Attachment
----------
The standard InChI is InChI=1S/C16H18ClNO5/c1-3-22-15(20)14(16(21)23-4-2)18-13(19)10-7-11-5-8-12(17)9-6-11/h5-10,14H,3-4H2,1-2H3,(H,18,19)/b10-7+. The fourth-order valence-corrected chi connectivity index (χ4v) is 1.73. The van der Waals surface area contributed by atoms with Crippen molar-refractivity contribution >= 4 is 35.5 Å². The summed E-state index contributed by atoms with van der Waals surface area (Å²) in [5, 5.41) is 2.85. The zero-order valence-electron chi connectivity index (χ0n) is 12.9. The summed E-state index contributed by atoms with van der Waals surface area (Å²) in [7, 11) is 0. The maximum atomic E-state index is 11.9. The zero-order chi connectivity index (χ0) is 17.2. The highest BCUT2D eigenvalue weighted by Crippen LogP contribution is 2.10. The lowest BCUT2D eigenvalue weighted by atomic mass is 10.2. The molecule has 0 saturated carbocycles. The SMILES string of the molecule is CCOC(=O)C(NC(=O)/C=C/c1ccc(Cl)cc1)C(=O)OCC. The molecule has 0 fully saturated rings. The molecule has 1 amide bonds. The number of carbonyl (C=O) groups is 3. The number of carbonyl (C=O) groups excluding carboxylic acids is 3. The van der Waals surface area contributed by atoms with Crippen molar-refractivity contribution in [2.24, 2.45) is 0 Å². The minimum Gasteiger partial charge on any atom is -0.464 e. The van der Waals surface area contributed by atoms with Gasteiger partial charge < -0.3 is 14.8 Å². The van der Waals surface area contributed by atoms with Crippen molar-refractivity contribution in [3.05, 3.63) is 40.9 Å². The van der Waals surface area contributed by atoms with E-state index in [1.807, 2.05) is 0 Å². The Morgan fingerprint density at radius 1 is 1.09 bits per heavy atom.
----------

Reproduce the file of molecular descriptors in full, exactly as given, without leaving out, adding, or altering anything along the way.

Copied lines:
The standard InChI is InChI=1S/C16H18ClNO5/c1-3-22-15(20)14(16(21)23-4-2)18-13(19)10-7-11-5-8-12(17)9-6-11/h5-10,14H,3-4H2,1-2H3,(H,18,19)/b10-7+. The fourth-order valence-corrected chi connectivity index (χ4v) is 1.73. The van der Waals surface area contributed by atoms with Crippen molar-refractivity contribution >= 4 is 35.5 Å². The summed E-state index contributed by atoms with van der Waals surface area (Å²) in [5, 5.41) is 2.85. The zero-order valence-electron chi connectivity index (χ0n) is 12.9. The summed E-state index contributed by atoms with van der Waals surface area (Å²) in [7, 11) is 0. The maximum atomic E-state index is 11.9. The zero-order chi connectivity index (χ0) is 17.2. The highest BCUT2D eigenvalue weighted by Crippen LogP contribution is 2.10. The lowest BCUT2D eigenvalue weighted by atomic mass is 10.2. The molecule has 0 saturated carbocycles. The SMILES string of the molecule is CCOC(=O)C(NC(=O)/C=C/c1ccc(Cl)cc1)C(=O)OCC. The molecule has 0 fully saturated rings. The molecule has 1 amide bonds. The number of carbonyl (C=O) groups is 3. The number of carbonyl (C=O) groups excluding carboxylic acids is 3. The van der Waals surface area contributed by atoms with Crippen molar-refractivity contribution in [2.24, 2.45) is 0 Å². The minimum Gasteiger partial charge on any atom is -0.464 e. The van der Waals surface area contributed by atoms with Gasteiger partial charge < -0.3 is 14.8 Å². The van der Waals surface area contributed by atoms with Crippen molar-refractivity contribution in [3.05, 3.63) is 40.9 Å². The van der Waals surface area contributed by atoms with E-state index in [1.807, 2.05) is 0 Å². The Morgan fingerprint density at radius 1 is 1.09 bits per heavy atom.